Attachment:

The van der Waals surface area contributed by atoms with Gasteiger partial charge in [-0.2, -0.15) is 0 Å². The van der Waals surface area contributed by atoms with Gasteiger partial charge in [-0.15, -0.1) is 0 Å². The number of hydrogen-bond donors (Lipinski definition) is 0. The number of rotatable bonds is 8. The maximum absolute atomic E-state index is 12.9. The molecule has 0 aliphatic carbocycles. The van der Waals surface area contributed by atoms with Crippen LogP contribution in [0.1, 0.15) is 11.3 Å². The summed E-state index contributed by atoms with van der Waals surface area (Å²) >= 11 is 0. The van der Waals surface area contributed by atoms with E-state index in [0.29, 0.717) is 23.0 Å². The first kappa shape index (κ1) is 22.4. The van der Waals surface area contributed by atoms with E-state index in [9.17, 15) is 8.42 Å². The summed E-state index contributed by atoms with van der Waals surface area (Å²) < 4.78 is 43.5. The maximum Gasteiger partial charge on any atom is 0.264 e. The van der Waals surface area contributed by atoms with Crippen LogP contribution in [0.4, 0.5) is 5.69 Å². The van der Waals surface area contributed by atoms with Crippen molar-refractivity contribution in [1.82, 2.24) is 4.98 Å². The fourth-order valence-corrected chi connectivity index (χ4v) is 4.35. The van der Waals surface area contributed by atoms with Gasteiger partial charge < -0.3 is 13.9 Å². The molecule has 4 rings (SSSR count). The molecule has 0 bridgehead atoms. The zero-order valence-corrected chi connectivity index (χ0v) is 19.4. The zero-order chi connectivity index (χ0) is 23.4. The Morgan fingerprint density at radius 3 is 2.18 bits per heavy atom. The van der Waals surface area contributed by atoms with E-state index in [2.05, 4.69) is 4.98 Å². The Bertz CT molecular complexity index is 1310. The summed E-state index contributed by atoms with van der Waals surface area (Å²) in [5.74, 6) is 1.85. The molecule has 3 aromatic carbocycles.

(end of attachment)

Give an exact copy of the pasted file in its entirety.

The van der Waals surface area contributed by atoms with Gasteiger partial charge in [-0.2, -0.15) is 0 Å². The van der Waals surface area contributed by atoms with Gasteiger partial charge in [-0.15, -0.1) is 0 Å². The number of hydrogen-bond donors (Lipinski definition) is 0. The number of rotatable bonds is 8. The maximum absolute atomic E-state index is 12.9. The molecule has 0 aliphatic carbocycles. The van der Waals surface area contributed by atoms with Crippen LogP contribution in [0.1, 0.15) is 11.3 Å². The summed E-state index contributed by atoms with van der Waals surface area (Å²) >= 11 is 0. The van der Waals surface area contributed by atoms with E-state index in [0.29, 0.717) is 23.0 Å². The first kappa shape index (κ1) is 22.4. The van der Waals surface area contributed by atoms with E-state index in [9.17, 15) is 8.42 Å². The summed E-state index contributed by atoms with van der Waals surface area (Å²) < 4.78 is 43.5. The maximum Gasteiger partial charge on any atom is 0.264 e. The van der Waals surface area contributed by atoms with Crippen LogP contribution in [0.4, 0.5) is 5.69 Å². The van der Waals surface area contributed by atoms with Crippen molar-refractivity contribution in [1.82, 2.24) is 4.98 Å². The fourth-order valence-corrected chi connectivity index (χ4v) is 4.35. The van der Waals surface area contributed by atoms with Gasteiger partial charge < -0.3 is 13.9 Å². The molecule has 4 rings (SSSR count). The molecule has 0 bridgehead atoms. The zero-order valence-corrected chi connectivity index (χ0v) is 19.4. The zero-order chi connectivity index (χ0) is 23.4. The Morgan fingerprint density at radius 3 is 2.18 bits per heavy atom. The van der Waals surface area contributed by atoms with E-state index in [2.05, 4.69) is 4.98 Å². The Bertz CT molecular complexity index is 1310. The summed E-state index contributed by atoms with van der Waals surface area (Å²) in [5.74, 6) is 1.85. The molecule has 3 aromatic carbocycles.